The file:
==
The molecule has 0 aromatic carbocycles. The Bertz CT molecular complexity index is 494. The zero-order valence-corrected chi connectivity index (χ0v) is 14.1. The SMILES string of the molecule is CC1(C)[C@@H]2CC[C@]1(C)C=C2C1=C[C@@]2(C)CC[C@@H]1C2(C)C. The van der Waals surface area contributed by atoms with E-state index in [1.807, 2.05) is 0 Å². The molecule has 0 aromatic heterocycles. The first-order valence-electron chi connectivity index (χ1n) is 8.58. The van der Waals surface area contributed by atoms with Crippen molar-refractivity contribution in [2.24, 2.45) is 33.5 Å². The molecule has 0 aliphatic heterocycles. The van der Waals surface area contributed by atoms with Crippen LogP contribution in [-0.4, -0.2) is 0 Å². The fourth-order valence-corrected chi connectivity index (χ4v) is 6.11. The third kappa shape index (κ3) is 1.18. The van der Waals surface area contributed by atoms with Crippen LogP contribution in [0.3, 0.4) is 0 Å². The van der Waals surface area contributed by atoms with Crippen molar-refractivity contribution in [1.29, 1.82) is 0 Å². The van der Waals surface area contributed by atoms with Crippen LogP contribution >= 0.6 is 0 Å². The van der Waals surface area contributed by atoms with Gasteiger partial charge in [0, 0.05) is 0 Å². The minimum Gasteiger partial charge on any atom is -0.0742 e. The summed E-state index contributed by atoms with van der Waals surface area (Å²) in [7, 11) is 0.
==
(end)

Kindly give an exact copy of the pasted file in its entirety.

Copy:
The molecule has 0 aromatic carbocycles. The Bertz CT molecular complexity index is 494. The zero-order valence-corrected chi connectivity index (χ0v) is 14.1. The SMILES string of the molecule is CC1(C)[C@@H]2CC[C@]1(C)C=C2C1=C[C@@]2(C)CC[C@@H]1C2(C)C. The van der Waals surface area contributed by atoms with E-state index in [1.807, 2.05) is 0 Å². The molecule has 0 aromatic heterocycles. The first-order valence-electron chi connectivity index (χ1n) is 8.58. The van der Waals surface area contributed by atoms with Crippen molar-refractivity contribution in [2.24, 2.45) is 33.5 Å². The molecule has 0 aliphatic heterocycles. The van der Waals surface area contributed by atoms with Crippen LogP contribution in [-0.4, -0.2) is 0 Å². The fourth-order valence-corrected chi connectivity index (χ4v) is 6.11. The third kappa shape index (κ3) is 1.18. The van der Waals surface area contributed by atoms with Crippen LogP contribution in [0.3, 0.4) is 0 Å². The van der Waals surface area contributed by atoms with Crippen molar-refractivity contribution in [1.29, 1.82) is 0 Å². The van der Waals surface area contributed by atoms with Crippen LogP contribution >= 0.6 is 0 Å². The van der Waals surface area contributed by atoms with Gasteiger partial charge in [0, 0.05) is 0 Å². The minimum Gasteiger partial charge on any atom is -0.0742 e. The summed E-state index contributed by atoms with van der Waals surface area (Å²) in [7, 11) is 0.